“The Orchard fully embraces, as it does with all people, its need to minister to those who identify as gay, lesbian, bisexual, or transgendered, and with their families and friends as well,” said Collier. “But the denomination was not helping us do that. The Judicial Council’s recent, convoluted decision is emblematic of [the UM Church’s] inability to put the disagreement to rest. We didn’t want to let this one issue distract us anymore. We know the arguments on both sides, we’re clear in our hearts and minds where we stand, and we’re prepared to move forward accordingly.”
The multi-campus church has facilities in Tupelo, Baldwyn, and Oxford, and averages over 2,600 in worship attendance. Collier is the congregation’s founding pastor, and he and the church are celebrating 20 years of ministry together this year.
The Orchard announced its decision to leave the denomination this past February, and shortly thereafter entered into a time of discernment and negotiations with Mississippi Annual Conference leaders.
At the same time The Orchard announced its intention to leave, Getwell Road UM Church in Southaven, Mississippi, also gave notice of its plan for an exit. Reached via email, the Rev. Bill Beavers, the church’s senior pastor, said, “We do not currently have a settlement, but we hope to have things tied-up and resolved with the conference in the next two weeks.”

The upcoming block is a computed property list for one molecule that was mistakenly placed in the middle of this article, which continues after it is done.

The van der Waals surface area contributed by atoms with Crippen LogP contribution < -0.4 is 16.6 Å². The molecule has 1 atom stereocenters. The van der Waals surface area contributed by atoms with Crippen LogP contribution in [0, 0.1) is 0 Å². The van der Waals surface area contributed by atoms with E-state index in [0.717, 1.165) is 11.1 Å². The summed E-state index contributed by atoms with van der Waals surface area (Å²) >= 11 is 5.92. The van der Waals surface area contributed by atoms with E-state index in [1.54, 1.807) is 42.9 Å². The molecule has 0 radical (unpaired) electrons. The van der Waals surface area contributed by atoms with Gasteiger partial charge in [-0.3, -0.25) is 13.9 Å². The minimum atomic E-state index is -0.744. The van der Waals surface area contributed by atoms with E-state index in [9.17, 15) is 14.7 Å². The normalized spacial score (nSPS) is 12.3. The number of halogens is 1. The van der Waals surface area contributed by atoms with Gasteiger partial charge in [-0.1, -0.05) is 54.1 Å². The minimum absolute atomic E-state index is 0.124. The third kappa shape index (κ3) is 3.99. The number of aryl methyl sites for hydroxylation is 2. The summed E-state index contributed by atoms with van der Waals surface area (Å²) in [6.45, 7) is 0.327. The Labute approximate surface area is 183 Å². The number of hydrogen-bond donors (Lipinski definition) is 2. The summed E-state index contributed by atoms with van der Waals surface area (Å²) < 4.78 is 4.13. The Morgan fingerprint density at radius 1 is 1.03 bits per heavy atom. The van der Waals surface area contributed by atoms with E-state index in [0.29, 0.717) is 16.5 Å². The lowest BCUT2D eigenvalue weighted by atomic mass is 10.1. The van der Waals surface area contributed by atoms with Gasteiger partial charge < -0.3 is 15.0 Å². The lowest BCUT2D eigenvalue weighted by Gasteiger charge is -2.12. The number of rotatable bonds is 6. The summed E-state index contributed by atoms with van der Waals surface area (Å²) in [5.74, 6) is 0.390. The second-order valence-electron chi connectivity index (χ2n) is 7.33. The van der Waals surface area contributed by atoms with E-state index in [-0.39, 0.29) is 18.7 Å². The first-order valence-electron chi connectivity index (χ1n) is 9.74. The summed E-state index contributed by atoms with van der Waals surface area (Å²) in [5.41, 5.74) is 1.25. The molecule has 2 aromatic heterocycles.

Both pastors characterized their negotiations with Bishop James E. Swanson Sr., the episcopal leader in the Mississippi Area, and other conference officials as peaceful and civil. Collier noted that there was no good model for a congregation that wants to leave peacefully and honorably, so both parties had to be creative.
“Everyone in the process has tried hard to be God honoring,” said Collier. “We’re most appreciative of the tone of the conversation between ourselves and the conference’s leadership. It was peaceful because both sides were committed to making it so.”